PEOPLE DON'T NECESSARILY THINK OF THE BLUES WHEN THEY THINK OF RHODE ISLAND. HOW DID YOU BECOME A BLUES MUSICIAN, GROWING UP HERE? I picked up the guitar especially after seeing Mississippi John Hurt play one time at the Newport Folk Festival. One thing led to another and I read Sam Charter's book on The Country Blues and that gave a thumbnail sketch of a lot of the musicians who played that music and recorded in the '20s and '30s. And then I went on to find as much music as I could by those people. I started going to the Salvation Army in Providence to collect 78s [RPM records] and I found some blues records there. The first blues records I had I got from the Salvation Army: 78s of Blind Boy Fuller, Big Bill Broonzy, Tommy McClennan, and people like that.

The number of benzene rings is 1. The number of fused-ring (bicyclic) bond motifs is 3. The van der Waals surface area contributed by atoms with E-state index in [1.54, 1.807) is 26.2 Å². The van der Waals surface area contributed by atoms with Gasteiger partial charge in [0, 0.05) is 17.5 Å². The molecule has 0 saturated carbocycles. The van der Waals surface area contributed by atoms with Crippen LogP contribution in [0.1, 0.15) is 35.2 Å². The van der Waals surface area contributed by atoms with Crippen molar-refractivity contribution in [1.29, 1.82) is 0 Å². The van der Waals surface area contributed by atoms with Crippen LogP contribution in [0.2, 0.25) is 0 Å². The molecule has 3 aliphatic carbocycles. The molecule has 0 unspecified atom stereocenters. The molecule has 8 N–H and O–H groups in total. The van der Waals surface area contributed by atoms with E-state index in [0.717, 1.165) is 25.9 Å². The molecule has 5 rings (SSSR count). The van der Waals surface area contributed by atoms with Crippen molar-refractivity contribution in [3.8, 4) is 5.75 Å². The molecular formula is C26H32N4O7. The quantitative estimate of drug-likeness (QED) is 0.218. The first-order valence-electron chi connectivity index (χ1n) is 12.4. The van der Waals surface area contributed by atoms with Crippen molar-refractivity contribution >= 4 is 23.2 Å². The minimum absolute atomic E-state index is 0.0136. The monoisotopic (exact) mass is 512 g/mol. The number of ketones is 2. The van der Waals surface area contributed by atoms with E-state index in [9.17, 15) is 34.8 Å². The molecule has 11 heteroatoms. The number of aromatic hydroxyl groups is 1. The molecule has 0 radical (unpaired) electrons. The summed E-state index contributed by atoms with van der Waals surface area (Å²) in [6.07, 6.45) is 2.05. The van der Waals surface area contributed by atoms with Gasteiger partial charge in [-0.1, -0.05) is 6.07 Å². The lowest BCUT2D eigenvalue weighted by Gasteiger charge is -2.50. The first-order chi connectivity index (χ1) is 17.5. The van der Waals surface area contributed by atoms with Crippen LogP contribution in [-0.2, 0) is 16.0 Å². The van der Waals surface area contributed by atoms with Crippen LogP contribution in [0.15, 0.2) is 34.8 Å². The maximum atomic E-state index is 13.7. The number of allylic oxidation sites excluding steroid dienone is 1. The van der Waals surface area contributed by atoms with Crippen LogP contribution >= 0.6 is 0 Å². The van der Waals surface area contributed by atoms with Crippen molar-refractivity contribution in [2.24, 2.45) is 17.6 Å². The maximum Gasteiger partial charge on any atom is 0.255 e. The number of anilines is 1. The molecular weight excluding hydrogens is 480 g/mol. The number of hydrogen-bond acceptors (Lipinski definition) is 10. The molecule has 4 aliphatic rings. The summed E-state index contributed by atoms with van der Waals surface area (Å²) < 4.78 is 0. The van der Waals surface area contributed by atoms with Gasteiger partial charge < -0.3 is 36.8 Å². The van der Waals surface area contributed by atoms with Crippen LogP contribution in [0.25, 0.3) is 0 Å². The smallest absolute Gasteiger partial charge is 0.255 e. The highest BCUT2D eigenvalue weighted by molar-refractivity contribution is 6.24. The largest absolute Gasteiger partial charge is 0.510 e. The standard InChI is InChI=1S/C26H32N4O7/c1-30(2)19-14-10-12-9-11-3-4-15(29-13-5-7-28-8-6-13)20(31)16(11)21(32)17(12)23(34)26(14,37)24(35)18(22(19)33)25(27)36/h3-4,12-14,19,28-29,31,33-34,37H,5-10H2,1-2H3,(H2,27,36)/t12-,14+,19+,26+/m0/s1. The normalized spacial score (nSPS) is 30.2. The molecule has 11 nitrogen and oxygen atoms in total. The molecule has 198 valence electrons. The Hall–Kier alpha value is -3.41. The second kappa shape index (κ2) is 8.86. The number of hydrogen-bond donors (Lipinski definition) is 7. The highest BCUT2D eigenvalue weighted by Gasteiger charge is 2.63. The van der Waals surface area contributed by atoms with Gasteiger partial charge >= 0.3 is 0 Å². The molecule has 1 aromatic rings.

WILL YOU EVER RETIRE? I'll retire if I'm six feet under. I won't have a choice at that point. I'm perfectly content to be doing [this]. I don't expect to be a star; I never aspired to that sort of thing. As long as I can make a living and say what's on my mind — that's one of the nice things about being in this country, you can say what's on your mind — then I'll be a contented puppy. I mean, it's not an occupation that requires the physical condition of a decathlon athlete.

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